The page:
The hoop is anchored to her body; it doesn’t move if she tilts or rotates her head. “Obviously, this is a construct in her head, not a real hula hoop stuck to her chest,” says Ramachandran. But if she turns her head to the right, the left side of the calendar became fuzzier, as it would be if it was an actual physical object. More bizarrely, the memories that she had appended to those months also became indistinct and harder to recall.
To Ramachandran, this beautifully illustrates a concept called “embodied cognition,” which says that the way we think isn’t just the product of our brains, but is also profoundly influenced and constrained by our bodies. In this case, Emma’s neck and eye muscles are effectively opening and shutting the gates to at least some of her memories. “It’s one of the most striking examples of embodied cognition that I know of,” Ramachandran says. “And it provides strong hints that [the calendar form] is a legitimate biological phenomenon.
Then again, much of this relies on Emma’s own testimony. So when Ramachandran met a second woman with a calendar form, a 20-year-old named Megan, he did some experiments. Her calendar is a mirror-image check mark, with January on the top-left corner, September at the bottom, and December on the top-right.
First, Ramachandran asked Megan to name the months of the year backwards from a random starting point. Most people find this task harder than they expect—they hesitate, or make mistakes. But Megan was much faster than average, even on more difficult variations like skipping every other month, or two months at a time. She was actually reading the months off her calendar: Ramachandran filmed her shifting her gaze to the right positions and sometimes moving her index finger too.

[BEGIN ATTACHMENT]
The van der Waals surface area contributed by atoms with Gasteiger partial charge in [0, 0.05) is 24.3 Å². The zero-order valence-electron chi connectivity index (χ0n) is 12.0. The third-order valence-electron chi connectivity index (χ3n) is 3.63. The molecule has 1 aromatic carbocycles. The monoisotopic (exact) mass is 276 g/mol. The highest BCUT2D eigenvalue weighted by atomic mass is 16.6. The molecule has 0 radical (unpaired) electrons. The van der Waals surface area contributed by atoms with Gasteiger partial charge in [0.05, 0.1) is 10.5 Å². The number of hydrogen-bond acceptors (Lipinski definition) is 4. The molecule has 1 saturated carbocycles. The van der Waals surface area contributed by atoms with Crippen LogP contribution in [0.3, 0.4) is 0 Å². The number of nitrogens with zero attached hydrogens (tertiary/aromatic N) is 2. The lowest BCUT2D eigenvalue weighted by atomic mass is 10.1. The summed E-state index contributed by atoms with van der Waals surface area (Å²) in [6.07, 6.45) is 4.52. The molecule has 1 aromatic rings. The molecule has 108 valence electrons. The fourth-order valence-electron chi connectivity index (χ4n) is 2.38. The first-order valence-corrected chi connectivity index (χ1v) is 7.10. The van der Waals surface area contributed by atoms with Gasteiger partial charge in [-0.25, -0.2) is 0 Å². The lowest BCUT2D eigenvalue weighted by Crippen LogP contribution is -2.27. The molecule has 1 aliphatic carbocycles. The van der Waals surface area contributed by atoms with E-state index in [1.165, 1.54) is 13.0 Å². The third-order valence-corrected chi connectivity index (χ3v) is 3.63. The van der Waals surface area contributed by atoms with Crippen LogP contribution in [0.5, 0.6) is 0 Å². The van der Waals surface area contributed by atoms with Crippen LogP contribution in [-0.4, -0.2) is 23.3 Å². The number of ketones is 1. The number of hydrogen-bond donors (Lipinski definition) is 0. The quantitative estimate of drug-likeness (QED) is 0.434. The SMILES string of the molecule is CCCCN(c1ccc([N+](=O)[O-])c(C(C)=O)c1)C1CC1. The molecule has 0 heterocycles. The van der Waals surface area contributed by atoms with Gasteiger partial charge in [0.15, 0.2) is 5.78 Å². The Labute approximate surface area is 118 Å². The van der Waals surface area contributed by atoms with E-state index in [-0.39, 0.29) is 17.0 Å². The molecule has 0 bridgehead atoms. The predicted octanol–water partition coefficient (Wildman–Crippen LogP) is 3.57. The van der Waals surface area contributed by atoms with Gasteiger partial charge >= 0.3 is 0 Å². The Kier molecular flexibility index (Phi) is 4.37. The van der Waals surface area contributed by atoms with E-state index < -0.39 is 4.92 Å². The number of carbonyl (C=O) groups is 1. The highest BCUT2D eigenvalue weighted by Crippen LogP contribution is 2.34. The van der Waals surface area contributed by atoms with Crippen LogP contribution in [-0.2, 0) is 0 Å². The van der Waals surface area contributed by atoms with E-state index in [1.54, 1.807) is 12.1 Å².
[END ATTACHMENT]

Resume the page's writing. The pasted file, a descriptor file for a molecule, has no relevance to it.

“These results show the calendar is not some vague figment of her imagination,” he writes. “It is vivid enough to enhance performance on a cognitive task that is difficult for non-synesthetes.” (When I tried the test he said, “You’re better than most regular people but still about half Megan’s speed.”)
Rosa Rugani from the University of Padova is intrigued by the case, but notes that Ramachandran asked Megan to draw out her calendar before the test. “It’s possible that the effort in drawing the calendar, which requires visualizing it, might have helped in the task,” she says.
That said, Ramachandran found that Megan’s calendar is also vulnerable to visual illusions. For example, if you stare at a contracting spiral for several seconds and then look at another object, it will seem to expand. That illusion won’t work if you just imagine an object on a white screen; you have to be looking at a real thing. And indeed, when Megan visualized her check-mark-shaped calendar on a screen, it did expand, behaving like a real object.
Here’s another illusion. When old-fashioned TV screens lost signal, they’d show snow—black dots on a white background. If you put a black rectangle over the screen, the dots within that shape seem to clump together and move more slowly. And if you move the black border, the dots within seem to get dragged along. And that’s exactly what Megan saw when she visualized her calendar on top of a display of electronic snow.